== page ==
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So you adopted a pup! You just changed your new dog's life for the better and he or she will do the same for you. But with all the excitement, you may not be thinking about what comes next, after you bring your newly adopted pup home. Here are some things to think about:
Rescue dogs almost always come with some sort of baggage, depending on what they've been through. And every dog is a unique individual with their own personality. This means that as their new parent, you'll want to be aware of as many of their triggers, fears and anxieties as possible. In addition, you'll also want to prepare yourself for any they didn't exhibit at the shelter. Your adopted dog may always have certain triggers and anxieties but remember that love will help heal your dog's emotional wounds.
Pro Tip: Try to get as much information from the shelter about your newly adopted dog because any insight into their past can help you create the best environment for them. In addition, talk to your vet and trainer to get advice and tips.
Giving your new pup their own, dog-friendly area in your home will help them with their transition into family life. Of course you want to make sure your house is safe for your dog, but it's also a good idea to give them their own space. A crate with a dog bed, blanket or toys will welcome them and give them that personal place. Also helpful for your new pup is a consistent spot for their food and water bowls (and puppy pads for adopted puppies).
Pro Tip: You may want to move around some potential hazards (anything they can hurt themselves on or chew like cables or glass) when your pup first comes home until they get used to their new home.
Puppies and dogs like routine and quickly adapt to a schedule. Their routine will include things like sleeping, eating, going out to the bathroom, etc. To help your new dog adapt to home life, try to create a relatively steady routine. If you adopt a young puppy, you'll also need to create a plan and routine for potty training.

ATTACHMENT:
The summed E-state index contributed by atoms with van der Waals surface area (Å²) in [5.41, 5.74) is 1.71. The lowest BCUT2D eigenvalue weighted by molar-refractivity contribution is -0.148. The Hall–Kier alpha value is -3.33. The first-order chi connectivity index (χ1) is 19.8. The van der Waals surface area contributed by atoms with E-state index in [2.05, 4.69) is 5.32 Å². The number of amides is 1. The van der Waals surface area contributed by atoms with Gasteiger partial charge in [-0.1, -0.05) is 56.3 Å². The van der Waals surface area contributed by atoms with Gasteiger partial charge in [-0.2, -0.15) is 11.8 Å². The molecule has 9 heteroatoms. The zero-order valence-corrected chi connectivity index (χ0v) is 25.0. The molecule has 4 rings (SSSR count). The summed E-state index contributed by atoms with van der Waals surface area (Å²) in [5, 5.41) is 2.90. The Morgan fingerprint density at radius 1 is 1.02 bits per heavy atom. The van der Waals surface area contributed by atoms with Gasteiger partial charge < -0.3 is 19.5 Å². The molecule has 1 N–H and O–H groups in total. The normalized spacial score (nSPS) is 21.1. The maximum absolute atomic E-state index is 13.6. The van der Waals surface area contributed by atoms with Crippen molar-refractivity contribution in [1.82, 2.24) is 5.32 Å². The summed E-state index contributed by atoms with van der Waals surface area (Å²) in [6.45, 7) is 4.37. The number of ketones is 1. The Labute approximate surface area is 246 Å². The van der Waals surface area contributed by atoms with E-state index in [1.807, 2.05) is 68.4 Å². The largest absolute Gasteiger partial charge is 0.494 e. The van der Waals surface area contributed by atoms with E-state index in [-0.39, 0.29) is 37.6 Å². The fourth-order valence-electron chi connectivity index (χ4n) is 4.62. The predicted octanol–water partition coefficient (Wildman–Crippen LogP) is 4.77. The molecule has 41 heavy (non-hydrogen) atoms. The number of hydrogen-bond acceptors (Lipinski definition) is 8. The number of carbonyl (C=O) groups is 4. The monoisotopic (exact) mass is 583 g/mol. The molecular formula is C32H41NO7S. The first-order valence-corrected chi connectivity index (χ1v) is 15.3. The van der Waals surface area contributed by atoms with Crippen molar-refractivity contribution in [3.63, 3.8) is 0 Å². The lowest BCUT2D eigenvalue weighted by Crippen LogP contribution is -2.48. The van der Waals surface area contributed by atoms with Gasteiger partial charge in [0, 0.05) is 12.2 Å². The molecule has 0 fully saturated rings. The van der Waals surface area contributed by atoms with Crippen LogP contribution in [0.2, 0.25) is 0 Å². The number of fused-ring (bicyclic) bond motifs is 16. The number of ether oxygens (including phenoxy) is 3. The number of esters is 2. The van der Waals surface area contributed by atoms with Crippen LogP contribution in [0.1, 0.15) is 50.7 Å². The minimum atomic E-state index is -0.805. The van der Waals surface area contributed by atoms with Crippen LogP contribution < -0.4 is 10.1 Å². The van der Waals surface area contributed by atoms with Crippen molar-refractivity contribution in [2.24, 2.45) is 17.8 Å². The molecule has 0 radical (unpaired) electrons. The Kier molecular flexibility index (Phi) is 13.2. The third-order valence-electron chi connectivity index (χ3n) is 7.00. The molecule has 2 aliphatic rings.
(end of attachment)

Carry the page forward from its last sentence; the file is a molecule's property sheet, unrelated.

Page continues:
Pro Tip: Training is a great way to help your dog adapt to his or her new home and can also be incorporated into a routine. You can teach them where their place is using their dog crate or bed, to listen to commands like "come here" or "sit," and even some fun tricks.
Your vet is a great resource to take advantage of when you adopt a dog and don't know much about them. They can try to give some insight about your dog, including their potential breed, as well as their expected or ideal size and weight. In addition, they'll be able to guide you on a proper diet and other tips, tricks and advice to help make the transition to home life a smooth one.
Once your pup has been cleared by your vet (after necessary vaccines, etc.), he or she will be able to interact with other dogs and humans. This can help your dog adapt to his or her new life. Just make sure they are good with other dogs and have had proper socialization before taking them to make friends. As mentioned before, knowing your dogs triggers is important, so if your dog is anxious around or fearful of other people or dogs, you'll want to avoid stressful situations.
Your newly adopted dog's personality will slowly come out and eventually shine as he or she becomes more comfortable with you and the new home. Observe your pup from the beginning (and continue to do so through the years), so you can become familiar with his or her tendencies, behaviors and body language. It takes time, patience and consistency for your pup to become comfortable, but once you both get there, your relationship will be beyond rewarding and incredible.